Secretary of State Mike Pompeo on Monday told Mitch McConnell, the Senate majority leader, that he does not plan to run for Senate in 2020, most likely ending Republicans’ hopes of securing a potentially dominant candidate for the open seat in his home state of Kansas, according to four people briefed on the meeting.
Mr. Pompeo, a former congressman from the Wichita area, has quietly explored a campaign for months. But in the aftermath of the military operation last week that killed Maj. Gen. Qassim Suleimani of Iran, Mr. Pompeo has told senior party officials that he is ruling out becoming a candidate, according to several people who have spoken with him directly.
Mr. Pompeo still has time to change his mind. The filing deadline for the primary is not until June. However, administration officials who have spoken with him in recent days said he seemed adamant about not entering the race.
Without Mr. Pompeo in the race, Republicans face an unsettled primary that includes at least one candidate, Kris Kobach, whom party leaders fear could imperil their hold on a crucial open Senate seat. Mr. Kobach, who ran unsuccessfully for governor in 2018, is popular with hard-right primary voters but widely disliked among moderate and independent voters in Kansas.
Several other candidates are competing for the Republican nomination, including Representative Roger Marshall. National Democrats have rallied behind Barbara Bollier, a state senator who left the G.O.P. to become a Democrat a little more than a year ago, as their preferred candidate.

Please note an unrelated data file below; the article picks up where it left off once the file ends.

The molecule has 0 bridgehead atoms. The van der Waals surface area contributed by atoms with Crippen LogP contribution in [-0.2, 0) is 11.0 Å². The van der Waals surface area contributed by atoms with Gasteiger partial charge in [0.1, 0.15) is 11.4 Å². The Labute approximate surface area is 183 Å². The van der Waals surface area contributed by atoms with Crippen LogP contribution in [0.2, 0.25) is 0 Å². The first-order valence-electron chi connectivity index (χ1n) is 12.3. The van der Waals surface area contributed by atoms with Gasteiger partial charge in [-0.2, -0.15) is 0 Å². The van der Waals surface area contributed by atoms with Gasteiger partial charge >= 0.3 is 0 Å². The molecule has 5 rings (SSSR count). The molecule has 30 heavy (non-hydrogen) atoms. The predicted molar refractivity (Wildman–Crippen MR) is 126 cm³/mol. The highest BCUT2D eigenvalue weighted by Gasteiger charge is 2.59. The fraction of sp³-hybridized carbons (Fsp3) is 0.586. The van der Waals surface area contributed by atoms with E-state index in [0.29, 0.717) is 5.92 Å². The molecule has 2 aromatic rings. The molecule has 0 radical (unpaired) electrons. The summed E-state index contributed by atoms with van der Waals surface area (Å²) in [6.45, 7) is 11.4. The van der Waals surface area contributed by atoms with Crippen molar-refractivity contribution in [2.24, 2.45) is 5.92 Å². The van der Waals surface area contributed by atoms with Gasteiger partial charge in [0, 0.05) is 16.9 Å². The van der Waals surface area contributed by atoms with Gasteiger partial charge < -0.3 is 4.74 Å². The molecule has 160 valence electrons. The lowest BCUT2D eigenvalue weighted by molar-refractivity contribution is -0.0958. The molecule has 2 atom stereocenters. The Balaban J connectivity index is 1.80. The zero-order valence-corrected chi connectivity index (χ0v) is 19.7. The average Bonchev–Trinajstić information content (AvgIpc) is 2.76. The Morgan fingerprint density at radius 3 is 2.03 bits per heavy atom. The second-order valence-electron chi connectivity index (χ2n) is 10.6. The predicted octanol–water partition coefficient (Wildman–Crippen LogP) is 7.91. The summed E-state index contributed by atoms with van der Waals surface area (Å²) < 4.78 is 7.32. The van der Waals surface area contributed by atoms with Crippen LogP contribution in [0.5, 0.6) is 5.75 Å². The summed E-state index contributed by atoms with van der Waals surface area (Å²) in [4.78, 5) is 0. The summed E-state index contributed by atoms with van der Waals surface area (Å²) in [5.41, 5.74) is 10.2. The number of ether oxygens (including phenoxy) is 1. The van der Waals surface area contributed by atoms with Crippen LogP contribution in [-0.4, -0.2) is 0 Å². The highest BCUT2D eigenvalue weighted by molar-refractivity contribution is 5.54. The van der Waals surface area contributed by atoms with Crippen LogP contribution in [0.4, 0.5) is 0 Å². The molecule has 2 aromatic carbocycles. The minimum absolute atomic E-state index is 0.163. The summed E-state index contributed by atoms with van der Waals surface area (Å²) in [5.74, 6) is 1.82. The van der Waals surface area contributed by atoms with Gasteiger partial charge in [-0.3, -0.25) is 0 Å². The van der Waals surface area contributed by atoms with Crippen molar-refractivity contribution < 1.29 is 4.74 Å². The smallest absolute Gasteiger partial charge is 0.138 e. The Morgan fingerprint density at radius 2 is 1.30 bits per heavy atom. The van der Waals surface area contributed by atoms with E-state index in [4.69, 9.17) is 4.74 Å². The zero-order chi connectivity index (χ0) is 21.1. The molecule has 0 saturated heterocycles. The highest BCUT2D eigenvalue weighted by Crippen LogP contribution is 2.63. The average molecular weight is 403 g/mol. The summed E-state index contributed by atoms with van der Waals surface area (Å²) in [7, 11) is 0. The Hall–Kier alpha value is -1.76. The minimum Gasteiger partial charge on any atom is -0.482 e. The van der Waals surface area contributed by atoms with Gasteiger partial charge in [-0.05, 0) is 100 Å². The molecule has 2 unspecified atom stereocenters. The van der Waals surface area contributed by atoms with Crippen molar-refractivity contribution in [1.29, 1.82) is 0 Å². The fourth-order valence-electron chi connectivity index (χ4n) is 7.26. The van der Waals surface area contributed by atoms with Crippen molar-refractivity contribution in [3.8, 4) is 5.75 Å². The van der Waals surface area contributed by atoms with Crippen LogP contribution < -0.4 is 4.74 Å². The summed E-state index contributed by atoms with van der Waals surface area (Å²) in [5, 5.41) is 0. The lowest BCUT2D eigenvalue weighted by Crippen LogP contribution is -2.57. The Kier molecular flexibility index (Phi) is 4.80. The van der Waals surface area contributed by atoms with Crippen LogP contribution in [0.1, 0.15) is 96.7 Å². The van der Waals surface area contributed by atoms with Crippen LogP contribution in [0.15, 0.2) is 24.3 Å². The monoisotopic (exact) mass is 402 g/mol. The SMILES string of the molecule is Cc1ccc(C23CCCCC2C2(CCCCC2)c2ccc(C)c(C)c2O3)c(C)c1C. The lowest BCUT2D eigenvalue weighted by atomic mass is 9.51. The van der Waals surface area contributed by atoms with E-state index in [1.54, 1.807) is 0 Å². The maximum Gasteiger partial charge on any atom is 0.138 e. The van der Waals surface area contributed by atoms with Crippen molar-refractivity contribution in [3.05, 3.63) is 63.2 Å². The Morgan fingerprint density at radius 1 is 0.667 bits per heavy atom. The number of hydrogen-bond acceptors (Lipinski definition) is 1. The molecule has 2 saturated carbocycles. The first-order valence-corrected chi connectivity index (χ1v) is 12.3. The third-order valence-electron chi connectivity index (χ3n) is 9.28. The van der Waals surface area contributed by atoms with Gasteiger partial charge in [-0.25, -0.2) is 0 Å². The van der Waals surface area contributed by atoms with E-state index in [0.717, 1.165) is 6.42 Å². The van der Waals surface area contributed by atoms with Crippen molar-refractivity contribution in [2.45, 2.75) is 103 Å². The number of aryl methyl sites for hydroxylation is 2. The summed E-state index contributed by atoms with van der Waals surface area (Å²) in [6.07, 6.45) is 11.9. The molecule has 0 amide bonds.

Mr. Pompeo’s decision is a setback for Republicans working to retain their Senate majority in the November elections. Mr. McConnell aggressively courted him for months, and also deployed a number of his lieutenants to make the case that the secretary of state should return to Kansas, which he represented in the House until he joined the Trump administration.
While the state has not elected a Democrat to the Senate since 1932, Mr. McConnell and other top Republican officials are deeply worried that they could lose the seat should Mr. Kobach, the controversial former Kansas secretary of state, emerge as their nominee. An immigration hard-liner with a history of inflammatory comments, Mr. Kobach lost the governor’s race there last year.
Internal Republican polling suggested that Mr. Pompeo would have easily captured the nomination for the seat that is being vacated by Senator Pat Roberts, a longtime member of the chamber who is retiring. And for months, it seemed like Mr. Pompeo would go forward with a run as he found reasons to return to Kansas and conspicuously showed up at events in Washington that were connected to his home state.
He even appeared to win something of a blessing from President Trump after Mr. McConnell and other congressional Republicans privately emphasized to him the importance of retaining the seat.